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and people, and are likewise, for the time to come, destructive to all well-grounded, firm, and lasting unity, peace, and concord in this realm, and consequently to the strength of the same.

Proof THE narrative is evident from history, the rest from reason ; for how can there be union in affection betwixt those that are professed strangers and enemies one to another, as this title and innovations, the ensigns of hostility, render our Kings and people? Moreover the said title, by reason of the unlimited prerogative inseparably appendent, is apt to suggest seeds of tyranny to the crown, as it hath continually done, and consequently of insurrections to the subject, to the disturbance of the publick peace ; which is confirmed by the said many civil wars we have had in this kingdom since these abuses were set on foot, whercas before we never had any; and weakness must needs wait upon that body, where there is such a disunion and antipathy betwis the head and members.

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Proposition 5. That the introduction of the said title and innovations was, and the re

taining of them is, contrary to the fundamental constitution of this kingdom.

Proof FOR the Norman * duke was admitted as legatee of St. Edward, and upon bis oath to preserve our laws and liberties, and not as a conqueror, nor yet for an innovator, as the most authentick historians testify; among whom honest Æmilius Veronensis, an impartial stranger, writing of this matter, saith expressly, Non ipsi homines sed causa defuncti victa ertinctaque; That it was not the English nation, but the usurper Harold that was overcome, and as, in opposition to the innovations, I shall make more clear in the confirmation of my next proposition; insomuch that the violent introduction of the said abuses was, and the pertinacious upholding of them, is an usurpant, perjurious, and perfidious robbing us of the title and quality of a free nation.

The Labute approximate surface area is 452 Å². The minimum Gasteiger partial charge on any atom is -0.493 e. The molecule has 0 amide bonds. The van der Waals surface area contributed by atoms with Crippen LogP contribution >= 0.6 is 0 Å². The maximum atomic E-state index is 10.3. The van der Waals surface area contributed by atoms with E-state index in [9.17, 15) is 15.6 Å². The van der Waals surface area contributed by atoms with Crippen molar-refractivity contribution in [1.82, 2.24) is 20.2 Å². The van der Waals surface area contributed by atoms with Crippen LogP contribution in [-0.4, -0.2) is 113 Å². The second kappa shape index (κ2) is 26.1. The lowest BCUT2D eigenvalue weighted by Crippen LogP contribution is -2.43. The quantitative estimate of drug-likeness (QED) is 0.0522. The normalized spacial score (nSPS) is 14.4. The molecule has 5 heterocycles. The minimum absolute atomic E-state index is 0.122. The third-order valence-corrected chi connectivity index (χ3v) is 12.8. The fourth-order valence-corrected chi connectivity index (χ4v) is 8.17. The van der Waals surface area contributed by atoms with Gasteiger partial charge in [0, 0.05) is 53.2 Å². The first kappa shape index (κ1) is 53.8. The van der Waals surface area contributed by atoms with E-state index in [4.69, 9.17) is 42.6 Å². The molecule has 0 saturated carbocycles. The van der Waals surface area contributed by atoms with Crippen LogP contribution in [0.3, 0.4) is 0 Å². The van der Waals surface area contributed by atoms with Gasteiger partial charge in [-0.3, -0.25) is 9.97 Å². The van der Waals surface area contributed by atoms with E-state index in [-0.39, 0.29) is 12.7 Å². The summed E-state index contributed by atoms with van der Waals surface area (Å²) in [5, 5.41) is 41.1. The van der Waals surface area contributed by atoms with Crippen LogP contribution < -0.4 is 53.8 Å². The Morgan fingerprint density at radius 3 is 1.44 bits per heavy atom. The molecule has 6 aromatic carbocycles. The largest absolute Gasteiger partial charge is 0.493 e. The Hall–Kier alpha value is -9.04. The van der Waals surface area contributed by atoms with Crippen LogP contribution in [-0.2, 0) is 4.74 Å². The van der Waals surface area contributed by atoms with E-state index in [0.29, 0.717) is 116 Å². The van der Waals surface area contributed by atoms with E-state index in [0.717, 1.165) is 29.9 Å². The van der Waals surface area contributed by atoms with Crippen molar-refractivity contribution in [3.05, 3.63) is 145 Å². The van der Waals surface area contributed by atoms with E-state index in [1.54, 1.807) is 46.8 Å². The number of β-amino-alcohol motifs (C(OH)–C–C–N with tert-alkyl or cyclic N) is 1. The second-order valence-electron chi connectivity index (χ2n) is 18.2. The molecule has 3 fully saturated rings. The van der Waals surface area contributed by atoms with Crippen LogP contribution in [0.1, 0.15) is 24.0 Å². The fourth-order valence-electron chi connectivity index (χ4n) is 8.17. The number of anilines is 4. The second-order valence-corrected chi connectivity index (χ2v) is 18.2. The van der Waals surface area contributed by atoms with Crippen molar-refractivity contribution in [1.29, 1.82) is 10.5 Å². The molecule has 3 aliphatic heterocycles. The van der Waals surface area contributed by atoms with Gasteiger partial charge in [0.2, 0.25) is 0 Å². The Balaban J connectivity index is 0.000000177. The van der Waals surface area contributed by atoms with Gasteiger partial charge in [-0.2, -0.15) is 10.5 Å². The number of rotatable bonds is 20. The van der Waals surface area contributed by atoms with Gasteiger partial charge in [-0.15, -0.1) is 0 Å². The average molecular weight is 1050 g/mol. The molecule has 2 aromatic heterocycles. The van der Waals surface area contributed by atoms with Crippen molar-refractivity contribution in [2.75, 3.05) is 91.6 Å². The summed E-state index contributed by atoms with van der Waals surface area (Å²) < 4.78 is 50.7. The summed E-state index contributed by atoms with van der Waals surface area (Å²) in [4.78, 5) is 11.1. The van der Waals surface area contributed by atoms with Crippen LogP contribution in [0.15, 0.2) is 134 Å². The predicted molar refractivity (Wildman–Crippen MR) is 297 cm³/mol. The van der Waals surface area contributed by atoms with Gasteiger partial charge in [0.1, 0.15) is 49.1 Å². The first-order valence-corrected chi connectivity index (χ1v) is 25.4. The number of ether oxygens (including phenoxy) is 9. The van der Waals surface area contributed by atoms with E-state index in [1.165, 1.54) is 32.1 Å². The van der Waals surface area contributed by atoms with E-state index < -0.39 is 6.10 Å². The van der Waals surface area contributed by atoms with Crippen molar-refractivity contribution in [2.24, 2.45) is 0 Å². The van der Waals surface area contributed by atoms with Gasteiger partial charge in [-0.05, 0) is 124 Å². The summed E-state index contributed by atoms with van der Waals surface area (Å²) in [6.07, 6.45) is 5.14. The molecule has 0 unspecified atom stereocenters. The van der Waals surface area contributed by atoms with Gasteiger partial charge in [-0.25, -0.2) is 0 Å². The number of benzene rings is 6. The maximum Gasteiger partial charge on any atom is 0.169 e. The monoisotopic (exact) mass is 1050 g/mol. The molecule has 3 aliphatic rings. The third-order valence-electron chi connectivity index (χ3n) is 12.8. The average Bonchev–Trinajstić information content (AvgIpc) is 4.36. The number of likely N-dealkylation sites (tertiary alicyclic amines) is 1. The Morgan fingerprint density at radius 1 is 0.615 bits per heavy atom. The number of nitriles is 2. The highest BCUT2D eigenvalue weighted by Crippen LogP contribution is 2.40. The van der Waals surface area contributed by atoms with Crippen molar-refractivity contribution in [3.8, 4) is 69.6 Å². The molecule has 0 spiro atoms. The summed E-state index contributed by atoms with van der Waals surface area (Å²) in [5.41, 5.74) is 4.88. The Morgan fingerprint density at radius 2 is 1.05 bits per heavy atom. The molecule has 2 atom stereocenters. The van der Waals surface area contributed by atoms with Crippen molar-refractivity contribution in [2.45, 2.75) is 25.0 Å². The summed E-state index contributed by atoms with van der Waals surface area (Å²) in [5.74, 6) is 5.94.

Proposition 6. That the retaining of the same is contrary to the coronation oath of all our Kings, and to the oaths and duties of parliament and people.

Proof FOR it is the first and chief part of the proper and solemn oath of all our Kings at their coronation, as it was the first Norman's like oath, either at his coronation, or at least, + before his full admission and con

• Not any history or record saith that he claimed the crown, before he had it, as conqueror of England, mach less that he was acknowledged for such by the English, or submitted to under thai title; therefore the assumption of that title atterwards was usurpatory.

See my Anti-Norm. p. 16, 19. + See Ms. Pryane's citations of testimonies to this purpose, in his S. P. p. 51, 53, and 'my Anti

Norm. p. 15.

firmation by the English state, to preserve our laws and liberties estabe lished by St. Edward; which are inconsistent with the said title and innovations: neither can any man say, that, because the oath binds also to the confirmation of other King's grants, therefore these innovations are included; for grants imply a precedent asking, and how far these innovations were from ever being asked I have before shewn; and moreover, the confirmation is especially limited to the laws of King Edward, as being both the most desired and desirable. And, for pare liament and people, they are bound both by their natural and official duties, and moreover by their late solemn covenant, unto the vindication of their naturral rights and liberties, of which the said title and innovations are the greatest opposers, as I have before shewn,